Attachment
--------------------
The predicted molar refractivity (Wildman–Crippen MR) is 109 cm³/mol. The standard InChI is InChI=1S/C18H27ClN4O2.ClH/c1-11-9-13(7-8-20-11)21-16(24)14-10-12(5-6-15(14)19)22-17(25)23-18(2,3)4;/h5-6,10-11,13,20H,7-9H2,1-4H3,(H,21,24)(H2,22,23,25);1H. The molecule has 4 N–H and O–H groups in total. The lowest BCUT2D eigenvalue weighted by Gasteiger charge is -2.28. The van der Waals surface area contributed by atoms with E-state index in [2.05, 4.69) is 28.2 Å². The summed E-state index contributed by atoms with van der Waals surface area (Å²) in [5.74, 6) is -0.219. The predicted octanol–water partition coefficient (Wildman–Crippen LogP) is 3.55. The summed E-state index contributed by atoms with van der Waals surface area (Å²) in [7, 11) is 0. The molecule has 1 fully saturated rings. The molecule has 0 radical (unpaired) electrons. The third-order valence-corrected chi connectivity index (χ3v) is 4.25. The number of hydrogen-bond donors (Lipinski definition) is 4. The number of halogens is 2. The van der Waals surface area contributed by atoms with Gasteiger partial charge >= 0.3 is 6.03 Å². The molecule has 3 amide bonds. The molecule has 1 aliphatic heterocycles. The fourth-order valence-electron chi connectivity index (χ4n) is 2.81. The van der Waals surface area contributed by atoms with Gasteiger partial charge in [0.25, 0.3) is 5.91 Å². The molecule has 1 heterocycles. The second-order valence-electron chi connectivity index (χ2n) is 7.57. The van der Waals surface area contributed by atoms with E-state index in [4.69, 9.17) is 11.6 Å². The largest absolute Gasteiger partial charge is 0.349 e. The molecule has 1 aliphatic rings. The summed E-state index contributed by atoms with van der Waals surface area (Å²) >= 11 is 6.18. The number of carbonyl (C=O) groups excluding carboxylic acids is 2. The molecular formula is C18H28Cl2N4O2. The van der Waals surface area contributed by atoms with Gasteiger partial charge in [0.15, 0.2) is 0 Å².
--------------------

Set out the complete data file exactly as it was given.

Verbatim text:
The predicted molar refractivity (Wildman–Crippen MR) is 109 cm³/mol. The standard InChI is InChI=1S/C18H27ClN4O2.ClH/c1-11-9-13(7-8-20-11)21-16(24)14-10-12(5-6-15(14)19)22-17(25)23-18(2,3)4;/h5-6,10-11,13,20H,7-9H2,1-4H3,(H,21,24)(H2,22,23,25);1H. The molecule has 4 N–H and O–H groups in total. The lowest BCUT2D eigenvalue weighted by Gasteiger charge is -2.28. The van der Waals surface area contributed by atoms with E-state index in [2.05, 4.69) is 28.2 Å². The summed E-state index contributed by atoms with van der Waals surface area (Å²) in [5.74, 6) is -0.219. The predicted octanol–water partition coefficient (Wildman–Crippen LogP) is 3.55. The summed E-state index contributed by atoms with van der Waals surface area (Å²) in [7, 11) is 0. The molecule has 1 fully saturated rings. The molecule has 0 radical (unpaired) electrons. The third-order valence-corrected chi connectivity index (χ3v) is 4.25. The number of hydrogen-bond donors (Lipinski definition) is 4. The number of halogens is 2. The van der Waals surface area contributed by atoms with Gasteiger partial charge >= 0.3 is 6.03 Å². The molecule has 3 amide bonds. The molecule has 1 aliphatic heterocycles. The fourth-order valence-electron chi connectivity index (χ4n) is 2.81. The van der Waals surface area contributed by atoms with Gasteiger partial charge in [0.25, 0.3) is 5.91 Å². The molecule has 1 heterocycles. The second-order valence-electron chi connectivity index (χ2n) is 7.57. The van der Waals surface area contributed by atoms with E-state index in [4.69, 9.17) is 11.6 Å². The largest absolute Gasteiger partial charge is 0.349 e. The molecule has 1 aliphatic rings. The summed E-state index contributed by atoms with van der Waals surface area (Å²) >= 11 is 6.18. The number of carbonyl (C=O) groups excluding carboxylic acids is 2. The molecular formula is C18H28Cl2N4O2. The van der Waals surface area contributed by atoms with Gasteiger partial charge in [0.15, 0.2) is 0 Å².